Sprint Is Looking To Secure $50 Billion To Purchase T-Mobile

Advertisement
Advertisement

Sprint is looking to cut the wireless provider competition down to three.   As Sprint looks to pursue their attempts at taking over their fourth-place competitor, it would seem that they are gaining some financial traction.  T-Mobile is currently valued at $26 billion at their current stock price, which has only risen since the rumors of a Sprint takeover began to surface.  As with any takeover, Sprint would not only have to cover that price, but have to pay a premium to acquire the entire corporation.  T-Mobile's current debt, which is estimated at around $20 billion, will also need to be covered in the buyout. Looking at the numbers, we can see that Sprint would have to cover a price of around $46 billion, as well as pay a premium.  AT&T's efforts to acquire the 'UNcarrier' for $39 billion some years ago were shot down by the Justice Department, and the odds of the FCC and the SEC approving such a large takeover by Sprint is equally unlikely.  If the wireless carrier industry was cut down to only three major choices instead of four, it would not be looked at positively for consumer choice.

SoftBank CEO Masayoshi Son, the architect behind SoftBank's acquisition of Sprint, is not known for being held back when it comes to big moves.  His aggressive attitude and availability of funds makes it entirely plausible that Sprint may go for the purchase anyways, even if the chances of success are minimal.  The interesting bit here is why exactly Sprint is buying T-Mobile.  By all levels of merit, it should be the other way around.  T-Mobile has been growing rather quickly since Q2 of last year, and Sprint has slowly been shrinking during that time.  T-Mobile's networks have grown stronger and more reliable, and at a much faster rate than Sprint's.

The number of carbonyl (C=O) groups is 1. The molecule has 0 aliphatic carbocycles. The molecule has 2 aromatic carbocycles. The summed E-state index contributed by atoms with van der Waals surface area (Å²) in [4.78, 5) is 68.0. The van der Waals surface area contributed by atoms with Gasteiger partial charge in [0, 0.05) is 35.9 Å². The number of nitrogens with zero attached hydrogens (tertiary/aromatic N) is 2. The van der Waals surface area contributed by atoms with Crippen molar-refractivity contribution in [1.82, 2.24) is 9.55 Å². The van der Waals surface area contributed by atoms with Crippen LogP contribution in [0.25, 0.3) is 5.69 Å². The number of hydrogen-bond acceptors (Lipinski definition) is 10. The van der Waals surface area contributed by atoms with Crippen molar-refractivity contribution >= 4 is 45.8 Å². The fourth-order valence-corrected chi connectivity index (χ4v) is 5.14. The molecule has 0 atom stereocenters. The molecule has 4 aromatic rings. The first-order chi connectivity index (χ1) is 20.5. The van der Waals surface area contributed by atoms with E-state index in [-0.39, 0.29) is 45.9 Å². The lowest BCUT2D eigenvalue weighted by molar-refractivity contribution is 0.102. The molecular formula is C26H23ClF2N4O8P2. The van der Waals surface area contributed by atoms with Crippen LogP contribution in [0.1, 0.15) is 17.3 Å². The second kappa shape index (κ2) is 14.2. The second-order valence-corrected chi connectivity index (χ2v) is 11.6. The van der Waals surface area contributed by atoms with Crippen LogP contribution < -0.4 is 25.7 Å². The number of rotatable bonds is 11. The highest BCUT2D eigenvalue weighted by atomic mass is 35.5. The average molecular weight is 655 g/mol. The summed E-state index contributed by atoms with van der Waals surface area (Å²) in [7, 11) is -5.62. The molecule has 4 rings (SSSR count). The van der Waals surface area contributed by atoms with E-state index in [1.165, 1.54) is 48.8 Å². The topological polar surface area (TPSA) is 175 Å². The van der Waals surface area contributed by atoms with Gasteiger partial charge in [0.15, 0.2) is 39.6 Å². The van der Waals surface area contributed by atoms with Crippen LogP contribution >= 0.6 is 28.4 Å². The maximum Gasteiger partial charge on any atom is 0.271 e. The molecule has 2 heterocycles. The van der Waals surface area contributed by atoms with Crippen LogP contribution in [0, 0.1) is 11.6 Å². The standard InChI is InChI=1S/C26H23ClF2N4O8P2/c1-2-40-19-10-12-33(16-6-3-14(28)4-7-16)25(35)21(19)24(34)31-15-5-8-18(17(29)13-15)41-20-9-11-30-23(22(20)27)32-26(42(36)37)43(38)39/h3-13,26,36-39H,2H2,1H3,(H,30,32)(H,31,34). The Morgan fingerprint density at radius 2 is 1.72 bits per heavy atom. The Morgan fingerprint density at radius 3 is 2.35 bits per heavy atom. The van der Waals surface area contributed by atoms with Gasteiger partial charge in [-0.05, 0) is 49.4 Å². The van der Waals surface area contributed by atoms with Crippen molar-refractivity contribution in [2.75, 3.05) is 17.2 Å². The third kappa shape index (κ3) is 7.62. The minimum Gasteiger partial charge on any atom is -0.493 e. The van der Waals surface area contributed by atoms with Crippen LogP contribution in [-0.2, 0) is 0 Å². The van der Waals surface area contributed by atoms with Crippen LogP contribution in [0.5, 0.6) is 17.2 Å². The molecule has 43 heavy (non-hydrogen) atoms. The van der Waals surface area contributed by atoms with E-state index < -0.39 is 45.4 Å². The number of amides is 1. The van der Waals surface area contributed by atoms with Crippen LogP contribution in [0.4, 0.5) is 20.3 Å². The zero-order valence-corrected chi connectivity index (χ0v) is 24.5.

Advertisement

Such a deal would mean big things for the US wireless market and not all of them good. T-Mobile has been the only force in the last few years to actually shake up the mobile market.  T-Mobile has been keeping the 'big boys' of the industry on their toes, and that can only be a good thing.  While T-Mobile does not yet have the best nationwide coverage, they are growing quickly, and under their current leadership it is entirely possible that in five or ten years they may be able to challenge the 'best in the business' AT&T and Verizon.  What do you think?  Is there a chance this merger could go through? Would you like to see a Sprint-T-Mobile combination facing AT&T and Verizon?  Let us know in the comments!

Source: WSJ
Via: Android Central